Developing Historical Methods

By September 6, 2011

This morning was the initial class in the historical methods course I teach, made up of undergraduate history majors/minors. It will be an interesting mix this term; some are double majors with education heading for public school classrooms, and I have a handful of students with plans to go to graduate school in history. A few are older than traditional college age. I can already sense that this will be a good group for discussions, that’s a good sign.

My Day One activity looks like this: divide the class into three groups (I have about 15 students in the class; if it were going to be bigger, I’d create more groups). One group has people who have brought laptops to class. I give each group a set of documents or artifacts and a series of questions to start them off, and then I stand back and observe for about half an hour. I’m looking to see how they approach an unfamiliar set of sources, and I’m trying to get to know them as learners. What kinds of questions do they ask? How do they begin to make sense of what’s in front of them? Who emerges as a natural leader? How well are they listening to each other’s ideas?

Here’s what I gave them:

Group 1: a flash drive, or CD, of 8-10 digitized documents relating to the Chinese Exclusion Act (legal affadavits, the text of the act, photographs, letters, identification cards), from the American Memory collection “The Chinese in California, 1850-1925

Group 2: an envelope of reproduction documents from the British Imperial War Museum, relating to the evacuation and homefront experiences of British children from London during World War II. Without telling them that’s what they are.

Group 3: a shoebox of artifacts from my own house (an expired passport, a 1st grade school class photo, Christmas cards, the sort of things that I have stuck in a trunk in the attic).

The reason I like this exercise is because it immediately puts them in the investigative, detective, puzzle-solving mindset. It’s a reasonably good approximation of what you get when you open an archival collection or an old box (minus the finding aid). And it allows me to see what I might need to emphasize in my early instruction about research methods. Research isn’t only finding sources, it’s knowing what to do when you find them. What questions to ask of them. How to prioritize and organize them in time, space, and significance. How to take notes on them. How to document and cite them. What to do with those notes.

Here’s my question for you JI readers – and it relates to Mark Sample’s observation on ProfHacker today that scholars in the humanities probably could do much more to make our work more visible. How did you learn research methods? Is this being taught in your programs, at the undergraduate or graduate levels? Or is it picked up pretty much by trial and error and osmosis? What are the essential skills and questions – what should my students be learning from me?

You’re in the archives. You get a box. What do you do next? What’s your method?

(crossposted to my teaching blog)

Article filed under Methodology, Academic Issues Scholarly Inquiry


  1. May I join your class??

    In my case, it was trial and error, with watching and eavesdropping on people who did what I wanted to do (elists and now blogs are wonderful for that). I had some formal training in questioning texts and relating them to each other as literature, but nothing with other materials.

    Sometimes with budding genealogists I give them a document and ask them to figure out what it says about the people involved. After they’ve given it their best shot, I point out what they can also learn beyond the obvious text. Then I give them another document and they try again, almost always looking for the kinds of things I pointed out in the first record.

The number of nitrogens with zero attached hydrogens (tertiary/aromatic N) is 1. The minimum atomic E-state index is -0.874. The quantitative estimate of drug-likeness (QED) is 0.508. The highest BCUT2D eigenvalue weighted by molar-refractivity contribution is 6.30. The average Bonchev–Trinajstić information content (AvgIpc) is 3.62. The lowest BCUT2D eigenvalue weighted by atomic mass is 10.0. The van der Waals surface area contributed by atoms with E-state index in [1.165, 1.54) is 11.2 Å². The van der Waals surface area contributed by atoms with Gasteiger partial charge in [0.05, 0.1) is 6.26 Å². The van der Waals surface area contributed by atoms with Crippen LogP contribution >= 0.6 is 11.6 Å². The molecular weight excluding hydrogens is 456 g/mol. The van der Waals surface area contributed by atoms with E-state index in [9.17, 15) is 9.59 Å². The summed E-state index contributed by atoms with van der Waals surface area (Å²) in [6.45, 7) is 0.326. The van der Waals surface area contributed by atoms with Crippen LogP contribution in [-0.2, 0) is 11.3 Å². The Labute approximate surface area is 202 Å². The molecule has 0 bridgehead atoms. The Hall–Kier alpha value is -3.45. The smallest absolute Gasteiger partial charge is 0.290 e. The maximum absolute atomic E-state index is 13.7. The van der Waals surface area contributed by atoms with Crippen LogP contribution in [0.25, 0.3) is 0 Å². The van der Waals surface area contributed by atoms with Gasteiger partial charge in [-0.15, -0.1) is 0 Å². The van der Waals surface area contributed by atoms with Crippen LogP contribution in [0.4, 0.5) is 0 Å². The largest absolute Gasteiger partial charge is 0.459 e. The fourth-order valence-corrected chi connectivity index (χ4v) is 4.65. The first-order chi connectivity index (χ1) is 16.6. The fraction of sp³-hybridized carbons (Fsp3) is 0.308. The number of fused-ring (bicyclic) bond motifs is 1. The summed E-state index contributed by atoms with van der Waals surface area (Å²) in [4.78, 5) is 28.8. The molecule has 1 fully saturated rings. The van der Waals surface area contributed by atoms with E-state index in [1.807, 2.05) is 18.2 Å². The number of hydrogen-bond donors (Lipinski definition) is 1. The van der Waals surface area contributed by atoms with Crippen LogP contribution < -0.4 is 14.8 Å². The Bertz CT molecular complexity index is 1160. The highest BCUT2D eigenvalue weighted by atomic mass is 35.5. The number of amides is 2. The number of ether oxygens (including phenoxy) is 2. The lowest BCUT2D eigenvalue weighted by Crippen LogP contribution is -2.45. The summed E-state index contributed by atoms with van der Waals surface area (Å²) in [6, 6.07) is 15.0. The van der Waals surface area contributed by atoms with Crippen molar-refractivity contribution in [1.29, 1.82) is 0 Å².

I always read Robin Jensen’s comments here about the JSPP very carefully, because he quite often mentions something he’s learned by looking beyond the obvious. I worked on a brief project with Matt Grow and Paul Reeve a few years ago where I watched how they analyzed political cartoons and how they prodded students to question the materials we were using. I wish I could more often be around people doing that kind of thing, because I pick up ways of questioning that don’t occur to me on my own.

    Comment by Ardis E. Parshall — September 6, 2011 @ 4:38 pm

  2. Brilliant opening activity for a class, Tona; I may have to steal this idea…

    I didn’t take my “Historian’s Craft” course until my senior year. I think the best lesson I learned–taught to me over and over again by the great history faculty at BYU–is coming up with an important and interesting question, which still drives how I approach my research. My Historian’s Craft teacher made us do several activities in that regard. For example, when we covered quantitative history, he gave us several sheets of the 1880 Utah Census, then our assignment was to come back to class with at least three different questions we could base a paper on. Then, for the final paper, we had to clear a series of questions with him before we could even start researching. (I still follow some of the research habits he taught: tomorrow I leave on a research trip, and I already have a paper with a dozen research questions that I’ll keep in mind with every document I look at.)

    But nothing has taught me more about historical methods than reading the works of those who have superior methodological talent. I think exposure to creatively interpretive historical works can have the largest impact–even if by osmosis–on our research. For instance, Annette Gordon-Reed’s Hemingses of Monticello and Laurel Ulrich’s Midwives Tale opened my eyes to completely new ways of looking at documents.

    I realize that this doesn’t speak specific skills when I have an archival box in front of me, but since this comment is already too long I’ll save that for later.